New Zealand plants another million apple trees as Industry Leads the World.
A million more new apple trees are being planted across the country as international demand for New Zealand apples
continues to soar, the industry’s leader announced today.
Pipfruit New Zealand’s chief executive Alan Pollard, who is in Nelson for the Horticulture Conference said New Zealand’s
world-leading apple industry is transforming into a billion dollar export business.
“All of our growing regions are experiencing increased industry investment. Our apple industry is putting tens and
hundreds of millions of dollars back into the local economies of our growing regions with huge spin-offs for local
businesses and for growing jobs.
Mr Pollard said Nelson’s Waimea Nurseries, which now has a three-year back order on some rootstock types, is one of many
businesses experiencing growth on the back of the booming apple industry success.
Waimea’s Managing Director Mike Simpson said in four years his family’s business has literally doubled.
“We’ve gone from one extreme to the other, doubling production and employing more than 100 full time staff and have a
plan for more growth.
“It’s an incredibly exciting time after experiencing the highs and lows of supplying the traditional cyclical primary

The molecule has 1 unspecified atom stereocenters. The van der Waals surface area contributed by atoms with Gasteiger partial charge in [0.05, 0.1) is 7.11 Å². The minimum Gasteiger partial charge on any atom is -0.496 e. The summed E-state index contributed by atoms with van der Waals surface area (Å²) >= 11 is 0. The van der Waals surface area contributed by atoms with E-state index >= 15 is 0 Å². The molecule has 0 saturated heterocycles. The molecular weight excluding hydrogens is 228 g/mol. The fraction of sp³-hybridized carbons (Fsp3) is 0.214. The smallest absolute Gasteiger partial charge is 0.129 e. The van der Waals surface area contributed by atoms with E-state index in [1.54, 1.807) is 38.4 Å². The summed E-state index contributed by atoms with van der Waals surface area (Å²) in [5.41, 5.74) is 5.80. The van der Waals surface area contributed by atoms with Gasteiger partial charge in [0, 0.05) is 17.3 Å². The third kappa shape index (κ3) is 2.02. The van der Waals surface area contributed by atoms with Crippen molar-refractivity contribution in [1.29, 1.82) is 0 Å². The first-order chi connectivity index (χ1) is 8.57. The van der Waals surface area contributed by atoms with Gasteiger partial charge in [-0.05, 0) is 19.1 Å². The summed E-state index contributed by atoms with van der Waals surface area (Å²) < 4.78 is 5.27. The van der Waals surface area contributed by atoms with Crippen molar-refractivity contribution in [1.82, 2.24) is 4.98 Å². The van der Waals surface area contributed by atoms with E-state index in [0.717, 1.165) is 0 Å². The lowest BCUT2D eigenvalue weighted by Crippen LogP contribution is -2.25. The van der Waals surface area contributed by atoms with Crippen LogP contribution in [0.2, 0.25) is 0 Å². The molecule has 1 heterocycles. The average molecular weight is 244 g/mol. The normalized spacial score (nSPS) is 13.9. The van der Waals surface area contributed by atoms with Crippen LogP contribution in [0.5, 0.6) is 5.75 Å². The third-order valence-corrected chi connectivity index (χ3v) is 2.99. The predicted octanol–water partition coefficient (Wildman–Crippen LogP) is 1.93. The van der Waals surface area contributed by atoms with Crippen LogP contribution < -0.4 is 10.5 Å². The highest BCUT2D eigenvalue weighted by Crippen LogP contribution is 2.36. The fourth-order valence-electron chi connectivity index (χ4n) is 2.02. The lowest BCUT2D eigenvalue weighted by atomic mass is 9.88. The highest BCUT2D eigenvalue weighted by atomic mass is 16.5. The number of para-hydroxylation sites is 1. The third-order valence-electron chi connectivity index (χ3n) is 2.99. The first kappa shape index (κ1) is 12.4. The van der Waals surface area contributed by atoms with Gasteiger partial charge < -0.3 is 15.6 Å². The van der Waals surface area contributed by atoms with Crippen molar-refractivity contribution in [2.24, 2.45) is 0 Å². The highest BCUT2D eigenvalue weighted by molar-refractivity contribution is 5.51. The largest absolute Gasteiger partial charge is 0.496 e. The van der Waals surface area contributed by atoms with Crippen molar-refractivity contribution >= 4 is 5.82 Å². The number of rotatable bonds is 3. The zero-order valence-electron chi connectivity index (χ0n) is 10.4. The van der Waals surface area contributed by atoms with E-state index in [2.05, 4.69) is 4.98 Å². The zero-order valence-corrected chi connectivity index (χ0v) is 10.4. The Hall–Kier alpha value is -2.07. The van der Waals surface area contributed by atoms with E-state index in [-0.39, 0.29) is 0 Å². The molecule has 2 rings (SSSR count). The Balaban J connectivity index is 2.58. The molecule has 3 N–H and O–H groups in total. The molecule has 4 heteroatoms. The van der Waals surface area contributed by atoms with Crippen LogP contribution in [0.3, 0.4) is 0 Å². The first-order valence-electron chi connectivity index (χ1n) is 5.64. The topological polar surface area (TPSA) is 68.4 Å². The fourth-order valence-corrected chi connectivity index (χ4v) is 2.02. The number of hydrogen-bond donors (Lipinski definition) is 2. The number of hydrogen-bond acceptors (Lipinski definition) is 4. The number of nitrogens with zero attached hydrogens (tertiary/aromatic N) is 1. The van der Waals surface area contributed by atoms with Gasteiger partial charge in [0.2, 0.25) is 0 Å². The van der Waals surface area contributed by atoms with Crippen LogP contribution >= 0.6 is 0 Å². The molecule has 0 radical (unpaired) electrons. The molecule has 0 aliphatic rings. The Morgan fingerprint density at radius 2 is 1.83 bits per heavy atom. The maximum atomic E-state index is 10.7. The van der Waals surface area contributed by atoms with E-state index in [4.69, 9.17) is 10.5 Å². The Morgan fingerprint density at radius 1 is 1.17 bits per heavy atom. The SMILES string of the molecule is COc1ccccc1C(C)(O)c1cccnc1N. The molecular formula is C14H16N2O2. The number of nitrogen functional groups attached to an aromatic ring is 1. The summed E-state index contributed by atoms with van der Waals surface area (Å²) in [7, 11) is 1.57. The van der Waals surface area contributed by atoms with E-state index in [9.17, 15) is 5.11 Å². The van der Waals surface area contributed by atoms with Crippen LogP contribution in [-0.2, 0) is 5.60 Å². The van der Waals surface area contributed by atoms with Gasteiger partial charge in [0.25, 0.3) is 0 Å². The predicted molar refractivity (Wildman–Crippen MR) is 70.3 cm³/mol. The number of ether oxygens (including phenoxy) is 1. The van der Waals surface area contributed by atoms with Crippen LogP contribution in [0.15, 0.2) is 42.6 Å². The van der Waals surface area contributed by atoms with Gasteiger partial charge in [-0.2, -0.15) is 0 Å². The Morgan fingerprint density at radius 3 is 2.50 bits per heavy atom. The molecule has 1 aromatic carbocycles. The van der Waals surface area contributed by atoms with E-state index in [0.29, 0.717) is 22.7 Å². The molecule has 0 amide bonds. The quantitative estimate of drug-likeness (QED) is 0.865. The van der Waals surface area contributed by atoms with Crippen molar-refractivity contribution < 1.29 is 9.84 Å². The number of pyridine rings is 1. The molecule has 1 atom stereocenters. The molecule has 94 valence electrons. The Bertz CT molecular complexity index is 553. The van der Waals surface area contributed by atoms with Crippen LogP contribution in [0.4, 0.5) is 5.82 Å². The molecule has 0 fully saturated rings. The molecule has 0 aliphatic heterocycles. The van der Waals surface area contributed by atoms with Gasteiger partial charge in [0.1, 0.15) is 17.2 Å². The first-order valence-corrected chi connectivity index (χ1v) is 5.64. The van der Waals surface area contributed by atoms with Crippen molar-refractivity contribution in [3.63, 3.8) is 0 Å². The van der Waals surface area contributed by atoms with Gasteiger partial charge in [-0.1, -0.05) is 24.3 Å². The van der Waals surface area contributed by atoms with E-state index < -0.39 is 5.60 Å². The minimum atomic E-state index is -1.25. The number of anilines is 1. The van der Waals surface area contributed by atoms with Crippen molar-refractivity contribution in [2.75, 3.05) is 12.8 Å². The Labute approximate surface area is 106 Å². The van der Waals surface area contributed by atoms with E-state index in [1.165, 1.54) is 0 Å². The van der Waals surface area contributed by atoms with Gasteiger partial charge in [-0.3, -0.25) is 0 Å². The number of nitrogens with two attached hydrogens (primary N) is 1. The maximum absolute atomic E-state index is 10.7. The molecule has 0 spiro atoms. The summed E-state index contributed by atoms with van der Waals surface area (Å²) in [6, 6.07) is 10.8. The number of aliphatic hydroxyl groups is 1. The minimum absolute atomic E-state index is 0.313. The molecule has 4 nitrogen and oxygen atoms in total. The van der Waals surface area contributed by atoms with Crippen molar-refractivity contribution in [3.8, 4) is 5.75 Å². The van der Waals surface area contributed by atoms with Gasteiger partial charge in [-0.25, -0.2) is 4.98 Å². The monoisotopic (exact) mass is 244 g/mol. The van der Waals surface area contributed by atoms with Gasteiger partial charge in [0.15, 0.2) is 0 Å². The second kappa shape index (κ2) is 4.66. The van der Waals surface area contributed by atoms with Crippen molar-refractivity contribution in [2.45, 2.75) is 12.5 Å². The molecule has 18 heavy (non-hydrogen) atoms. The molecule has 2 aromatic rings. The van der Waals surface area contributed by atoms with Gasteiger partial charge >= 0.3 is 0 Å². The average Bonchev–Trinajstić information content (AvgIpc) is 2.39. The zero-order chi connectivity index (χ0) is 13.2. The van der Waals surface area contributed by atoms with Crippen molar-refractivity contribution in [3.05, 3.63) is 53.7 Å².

sector, as the pipfruit industry has found more consistent profitability.
“For Nelson’s job growth it’s great to be able to contribute with new full time work opportunities and support regional
economic development,” he said.
Waimea is one of four main nurseries in New Zealand servicing the apple industry and is supplying over 600,000 new apple
“It’s been a big turnaround for us, as it has been for the industry which is now strongly positioned for the future and
moving forward as the world’s most competitive apple industry.
“If you’d talked to me three or four years ago, I was hesitant about the future, but we’ve stuck with it. The real
difference today is the industry has a vision, and a strategy that we can all buy into and be part of as the industry
continues to lead on the international stage.
“There is always risk in business and you need to be prepared for the good times and bad, but given how far the industry
has now come, I’m more confident of the future and forward planning.
“What we are seeing is growers pre-ordering rootstocks and waiting to select the variety as close to the time of
planting as possible and keeping all options open.
“On average growers are paying about $15 for a two-year old trees. The cost of the tree is about a third cost of a new
orchard development, excluding land so growers are making a huge investment back into their industry.
“We are seeing broad demand for varieties, however there is real excitement around the opportunities coming out of Asia
for sweet red apples, along with the United States and continued demand out of Europe.”